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Technique For Choosing Items From Multiple Catagories Where Some Combinations Are Valid and Some Are Not

IP.com Disclosure Number: IPCOM000022698D
Original Publication Date: 2004-Mar-25
Included in the Prior Art Database: 2004-Mar-25
Document File: 2 page(s) / 41K

Publishing Venue

IBM

Abstract

How to control radio buttons so the user may select a number of items from different catagories where only some of the combinations are valid.

This text was extracted from a PDF file.
This is the abbreviated version, containing approximately 51% of the total text.

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Technique For Choosing Items From Multiple Catagories Where Some Combinations Are Valid and Some Are Not

A method of controlling radio buttons is disclosed that immediately informs the user which combinations are valid and which are not. Normally a radio button item has only two states, selected and not selected. This invention adds a second attribute to describe the item's status as a contributor to a valid combination of items. This attribute may be indicated by color. Green, for instance, means the item in combination with those already selected participates in at least one valid combination. The converse, red for instance, means no valid combination consists of this item plus those already selected.

For example, suppose a popup of radio buttons supports a user's task of choosing an automobile to purchase. Suppose his choices are a color of pink, blue, and black; a style of 2-door or 4-door; and a body type of convertible, hatch-back, or sedan. Now, when should the user learn that the combinations pink sedan and 4-door convertible are invalid?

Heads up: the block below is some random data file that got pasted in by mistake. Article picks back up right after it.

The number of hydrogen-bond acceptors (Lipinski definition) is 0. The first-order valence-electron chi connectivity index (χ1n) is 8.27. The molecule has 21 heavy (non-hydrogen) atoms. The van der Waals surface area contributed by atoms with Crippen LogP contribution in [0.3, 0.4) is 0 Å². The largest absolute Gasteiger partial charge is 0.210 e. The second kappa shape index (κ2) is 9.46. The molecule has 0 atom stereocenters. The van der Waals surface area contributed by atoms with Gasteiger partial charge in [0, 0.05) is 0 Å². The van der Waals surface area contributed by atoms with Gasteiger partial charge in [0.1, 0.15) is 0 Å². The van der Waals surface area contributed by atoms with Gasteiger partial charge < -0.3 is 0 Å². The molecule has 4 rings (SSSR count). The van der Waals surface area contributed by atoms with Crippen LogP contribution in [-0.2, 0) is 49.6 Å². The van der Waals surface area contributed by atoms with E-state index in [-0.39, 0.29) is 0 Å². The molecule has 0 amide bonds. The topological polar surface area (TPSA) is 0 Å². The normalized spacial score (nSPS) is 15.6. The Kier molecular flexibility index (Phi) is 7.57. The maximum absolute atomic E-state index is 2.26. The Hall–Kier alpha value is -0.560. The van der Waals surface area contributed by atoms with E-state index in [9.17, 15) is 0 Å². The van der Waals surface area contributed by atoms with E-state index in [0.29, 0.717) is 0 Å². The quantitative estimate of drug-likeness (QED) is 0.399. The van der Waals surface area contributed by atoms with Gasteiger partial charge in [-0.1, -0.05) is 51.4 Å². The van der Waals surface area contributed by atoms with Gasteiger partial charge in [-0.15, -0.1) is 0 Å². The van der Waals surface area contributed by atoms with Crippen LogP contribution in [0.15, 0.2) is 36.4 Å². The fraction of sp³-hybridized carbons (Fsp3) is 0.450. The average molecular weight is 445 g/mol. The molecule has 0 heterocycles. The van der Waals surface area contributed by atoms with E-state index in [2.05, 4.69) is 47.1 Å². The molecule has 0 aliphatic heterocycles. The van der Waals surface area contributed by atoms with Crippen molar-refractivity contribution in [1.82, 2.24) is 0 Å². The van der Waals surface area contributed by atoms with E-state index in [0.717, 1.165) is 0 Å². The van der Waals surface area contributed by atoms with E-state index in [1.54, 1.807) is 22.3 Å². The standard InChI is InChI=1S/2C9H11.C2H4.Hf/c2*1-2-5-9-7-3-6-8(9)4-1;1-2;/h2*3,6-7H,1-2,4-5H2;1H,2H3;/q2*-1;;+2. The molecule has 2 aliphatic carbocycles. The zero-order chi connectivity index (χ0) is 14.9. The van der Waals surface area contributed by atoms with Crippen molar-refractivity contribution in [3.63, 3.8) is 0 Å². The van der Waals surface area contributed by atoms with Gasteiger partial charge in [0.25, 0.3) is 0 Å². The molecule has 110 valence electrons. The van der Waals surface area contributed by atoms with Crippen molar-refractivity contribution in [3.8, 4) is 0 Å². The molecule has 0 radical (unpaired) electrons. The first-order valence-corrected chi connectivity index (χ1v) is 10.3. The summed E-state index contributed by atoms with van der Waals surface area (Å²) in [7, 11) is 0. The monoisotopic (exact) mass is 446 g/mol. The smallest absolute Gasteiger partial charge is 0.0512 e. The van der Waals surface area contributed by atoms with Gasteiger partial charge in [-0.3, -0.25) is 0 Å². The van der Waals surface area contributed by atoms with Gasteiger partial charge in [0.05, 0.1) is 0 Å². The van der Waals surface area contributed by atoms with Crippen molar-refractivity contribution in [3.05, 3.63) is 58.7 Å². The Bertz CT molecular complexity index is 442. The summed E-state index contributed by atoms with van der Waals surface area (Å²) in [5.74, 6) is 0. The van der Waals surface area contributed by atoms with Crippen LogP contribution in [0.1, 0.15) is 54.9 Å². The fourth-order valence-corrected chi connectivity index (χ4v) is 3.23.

Normally every buyer who comes to these choices must be told of these exceptions up front so he will not make a mistake in his selections. Or, the user may see a tree structured menu or popups that cascade. After each selection, the remaining valid options are shown at the next descending level. But the user has no way of knowing what other options are available without starting over on a new path and remembering options in the previous paths.

With this invention the car buyer sees all possible, individual choices all the time. Initially all items are green, meaning each contributes to at least one valid combination. If the user chooses "blue", the "pink" and "black" items turn red because these cars cannot have multiple colors. All other choices remain green. Next, if "4-door" is chosen, "2-door" turns red, but also "convertible" turns red because the combination blue 4-door convertible is inva...